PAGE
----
Friday, November 18, 2005

Reasons For Enumerating Constitutional Rights, Pt. Whatever

Roger Ailes (not that Roger Ailes) brings word of the following:
The writer David Irving was arrested in Austria last week, according to a statement on his Web site. Although he has not yet been charged, he is suspected of the crime of Holocaust denial.
Okay, for those not familiar, David Irving is a Holocaust denier. But let's repeat: Irving was arrested for the crime of Holocaust denial. Thoughts, Tom? If Congress enacted a ban on Holocaust denial that included a substantive finding that preventing public dissemination of Holocaust skepticism was a sufficient good to infringe on freedom of speech, on what grounds, if any, could a court overturn such legislation?

1 Comments:

At 2:55 PM, Blogger Tom said...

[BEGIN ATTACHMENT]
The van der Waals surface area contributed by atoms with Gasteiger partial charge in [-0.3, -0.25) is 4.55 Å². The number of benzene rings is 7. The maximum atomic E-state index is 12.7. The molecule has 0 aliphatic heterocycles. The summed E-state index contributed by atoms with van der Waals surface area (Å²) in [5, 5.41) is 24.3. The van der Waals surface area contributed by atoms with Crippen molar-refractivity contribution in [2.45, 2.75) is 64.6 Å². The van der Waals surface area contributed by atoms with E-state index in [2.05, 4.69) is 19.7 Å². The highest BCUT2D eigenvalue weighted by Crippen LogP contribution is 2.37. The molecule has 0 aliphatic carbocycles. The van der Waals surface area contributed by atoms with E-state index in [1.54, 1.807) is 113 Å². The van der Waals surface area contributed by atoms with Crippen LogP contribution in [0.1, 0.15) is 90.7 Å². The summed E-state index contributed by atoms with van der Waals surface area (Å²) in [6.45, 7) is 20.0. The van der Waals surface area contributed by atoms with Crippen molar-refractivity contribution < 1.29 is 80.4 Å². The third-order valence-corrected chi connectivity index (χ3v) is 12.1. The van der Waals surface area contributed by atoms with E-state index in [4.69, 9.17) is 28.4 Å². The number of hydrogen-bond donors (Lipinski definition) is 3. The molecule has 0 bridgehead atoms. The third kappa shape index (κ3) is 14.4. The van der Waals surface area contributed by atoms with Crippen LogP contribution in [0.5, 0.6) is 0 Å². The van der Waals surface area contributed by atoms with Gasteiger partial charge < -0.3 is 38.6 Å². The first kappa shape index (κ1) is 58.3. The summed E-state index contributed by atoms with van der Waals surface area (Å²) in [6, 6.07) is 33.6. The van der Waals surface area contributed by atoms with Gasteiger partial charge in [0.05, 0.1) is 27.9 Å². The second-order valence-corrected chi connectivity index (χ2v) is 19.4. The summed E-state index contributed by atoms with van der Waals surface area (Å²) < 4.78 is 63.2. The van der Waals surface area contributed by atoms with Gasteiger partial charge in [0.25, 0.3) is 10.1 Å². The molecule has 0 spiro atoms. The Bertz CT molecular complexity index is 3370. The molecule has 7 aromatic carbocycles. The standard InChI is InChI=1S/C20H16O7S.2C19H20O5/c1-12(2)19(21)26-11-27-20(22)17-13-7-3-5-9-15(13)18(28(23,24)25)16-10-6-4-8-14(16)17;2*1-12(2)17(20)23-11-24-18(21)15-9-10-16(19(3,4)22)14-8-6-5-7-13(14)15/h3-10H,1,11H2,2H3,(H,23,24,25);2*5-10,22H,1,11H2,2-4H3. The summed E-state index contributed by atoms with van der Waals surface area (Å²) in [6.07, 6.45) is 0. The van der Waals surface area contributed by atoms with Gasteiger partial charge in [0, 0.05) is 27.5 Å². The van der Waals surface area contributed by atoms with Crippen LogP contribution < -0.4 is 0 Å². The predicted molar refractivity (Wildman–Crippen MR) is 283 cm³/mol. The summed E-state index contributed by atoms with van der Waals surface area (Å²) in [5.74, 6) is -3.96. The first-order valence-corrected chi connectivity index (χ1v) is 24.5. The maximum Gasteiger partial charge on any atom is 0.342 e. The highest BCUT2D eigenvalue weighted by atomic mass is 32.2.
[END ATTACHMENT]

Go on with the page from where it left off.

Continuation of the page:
What was that principle of interpretive charity again?

Anyway, the simple answer to your question is that such a statute would violate the First Amendment and that courts should enforce those provisions already in the Constitution.

I suppose what you really mean to ask is something like this: “Assuming we didn’t have the First Amendment, what reason is there to take away the power to balance free speech restrictions from the legislature and give it to the courts?” But of course once you phrase the question like this, the answer is obvious: Legislatures cannot be trusted to keep the channels of political change open. They want to keep their jobs, and often a good way to do this is to silence dissent.

Now, the real problem with what I’ve said so far is that equal protection jurisprudence clearly requires the court to do more than ensure everyone a voice and a vote. This is a somewhat subtler area, and I think we should talk about it in person because writing out a huge comment is a pain in the ass and no one reads these anyway.

 

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